Peter Lord, co-founder of Aardman Animations, talks to Becky Manson (Videographer, National Galleries of Scotland) about the legacy and influence of stop-animation auteur Ray Harryhausen.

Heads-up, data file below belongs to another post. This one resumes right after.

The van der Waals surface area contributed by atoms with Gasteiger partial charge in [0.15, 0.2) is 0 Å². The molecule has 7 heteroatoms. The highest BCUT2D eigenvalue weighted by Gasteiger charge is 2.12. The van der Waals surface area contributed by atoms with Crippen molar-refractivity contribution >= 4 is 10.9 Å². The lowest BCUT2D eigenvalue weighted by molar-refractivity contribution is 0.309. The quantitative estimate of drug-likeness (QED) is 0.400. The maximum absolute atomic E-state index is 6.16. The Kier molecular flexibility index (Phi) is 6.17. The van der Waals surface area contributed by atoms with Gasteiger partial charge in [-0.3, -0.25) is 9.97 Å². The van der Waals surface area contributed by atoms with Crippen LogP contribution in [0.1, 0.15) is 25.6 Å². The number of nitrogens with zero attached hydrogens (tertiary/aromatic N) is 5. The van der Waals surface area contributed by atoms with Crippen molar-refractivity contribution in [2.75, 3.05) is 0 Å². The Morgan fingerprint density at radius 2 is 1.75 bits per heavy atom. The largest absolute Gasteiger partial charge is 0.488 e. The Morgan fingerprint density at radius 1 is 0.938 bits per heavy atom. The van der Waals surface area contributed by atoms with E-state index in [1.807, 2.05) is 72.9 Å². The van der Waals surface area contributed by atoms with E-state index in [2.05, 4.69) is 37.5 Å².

Peter Lord (CBE) is an animator, producer, and director, and the co-founder of Aardman Animations. Peter officially founded Aardman in 1976 with his school friend David Sproxton, and since its inception, the Bristol-based studio has become a British institution, turning characters such as Morph, Wallace and Grommit, and Shaun the Sheep into much loved household names. After creating experimental animated sequences BBC children’s television programme, for ‚Vision On‘, they began work on ‚Take Hart‘, with Tony Hart, for which they created the mischievous Morph. Interested in developing an adult audience for their work, they were commissioned by Channel Four in 1982 to create six short films which applied their unique technique of animating puppet characters to real-life conversations. This was later seen in Creature Comforts, which won the Academy Award for Best Short Animated Film in 1990. Peter and David met Nick Park while he was a student at the National Film & Television School, working on his student film, ‚A Grand Day Out‘. Nick joined Aardman full time in 1985. In 1991, Peter’s 6 minute animated film, ‚Adam‘, was nominated for an Academy Award. 1993 saw the completion of Aardman’s longest film to date, at that time – the 30 minute The Wrong Trousers, which took home another Oscar for the studio. Their move into feature length films saw the creation of Chicken Run in 2000, which Peter directed alongside Nick Park. Produced in partnership with DreamWorks, Chicken Run was a massive box office, and critical success, and it remains the highest grossing stop-motion film of all time, 20 years after its release. Peter has since directed ‚The Pirates! In an adventure with Scientists!‘ and has been Executive Producer on most Aardman productions: including ‚Flushed Away‘, ‚Arthur Christmas‘, and ‚Early Man‘.